Besides Judaism/Christianity, Islam also makes mention of the spice trade. Mohammed, the prophet of Islam, married the wealthy widow of a spice merchant. The trade in spices went hand in hand with proclaiming Islam.

The monopoly of the Arabs around 1000 BC

During the thousand years before the birth of Christ, the Arabs had a monopoly on the trade in herbs and spices. This was based on the control that they had over the transportation of spices from East to West. This primarily took place using donkey caravans, until donkeys were replaced by dromedaries in around 1000 BC. These one-humped camels, that required little in the way of food and water, could carry up to 200 kg and, at a rate of 3 km per hour, could cover about 35 km a day. 

Originally, the Arabs bought cinnamon from Chinese or Javanese merchants. They retained their monopoly on nutmeg and cinnamon by telling the most bizarre stories to the ancient Greeks and Romans. One of the legends is that large birds of prey used the cinnamon sticks to build their nests. These nests were found at the top of steep cliffs that were inaccessible to humans. The Arabs supposedly laid out large pieces of donkey meat near the nests in the hope that the birds of prey would take them up to their nests. As the nests were not built to bear the weight of the meat, they would fall to the ground. As soon as this happened, the trick was to pull out the cinnamon sticks from the nest as quickly as possible, before the ferocious birds of prey killed you. Not only the scarcity, but also the danger involved in “harvesting” the spices made the high prices asked by the Arabs seem acceptable. It was only in the first century AD that the learned Roman Pliny debunked these tall tales.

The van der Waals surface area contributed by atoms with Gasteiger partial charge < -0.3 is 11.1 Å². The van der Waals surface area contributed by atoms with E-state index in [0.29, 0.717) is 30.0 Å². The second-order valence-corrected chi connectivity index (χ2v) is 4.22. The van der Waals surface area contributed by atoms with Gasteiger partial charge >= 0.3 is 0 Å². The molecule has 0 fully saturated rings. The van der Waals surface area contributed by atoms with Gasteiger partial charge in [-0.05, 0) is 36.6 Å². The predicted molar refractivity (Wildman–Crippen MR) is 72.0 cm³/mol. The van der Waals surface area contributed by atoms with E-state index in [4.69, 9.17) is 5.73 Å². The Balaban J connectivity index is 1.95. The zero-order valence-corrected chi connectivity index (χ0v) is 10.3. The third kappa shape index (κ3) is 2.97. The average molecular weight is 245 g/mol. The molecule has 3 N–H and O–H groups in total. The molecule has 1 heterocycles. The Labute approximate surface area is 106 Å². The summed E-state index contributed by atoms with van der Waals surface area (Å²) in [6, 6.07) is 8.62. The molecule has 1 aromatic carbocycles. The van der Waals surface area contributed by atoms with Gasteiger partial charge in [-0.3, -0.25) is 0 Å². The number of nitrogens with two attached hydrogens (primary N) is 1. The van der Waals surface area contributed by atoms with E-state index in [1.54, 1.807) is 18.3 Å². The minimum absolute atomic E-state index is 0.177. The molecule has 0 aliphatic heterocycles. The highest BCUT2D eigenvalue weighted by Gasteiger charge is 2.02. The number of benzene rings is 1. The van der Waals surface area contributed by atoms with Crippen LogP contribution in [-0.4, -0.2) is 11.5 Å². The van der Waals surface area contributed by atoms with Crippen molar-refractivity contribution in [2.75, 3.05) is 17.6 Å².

End of the Middle Ages: the era of European explorers

MarcoPolo is a name from history that is certainly worth mentioning with regard to the spice trade. Born in Venice in 1256, his father and his uncle were wealthy merchants. The Far East held a particular fascination for his family, as testified by the many journeys that he made through China, India and Asia over a period of 24 years. Once he returned to Venice, he was taken prisoner during a battle, and, while in captivity, told his adventures to his cell mate, who wrote them down and published them as “The Adventures of Marco Polo”, a poetic account of what he had seen and experienced. This book encouraged many others to discover the spice route – partly due to the many indications of where to find things, but also because it revealed many of the Arabs’ tall stories for what they were.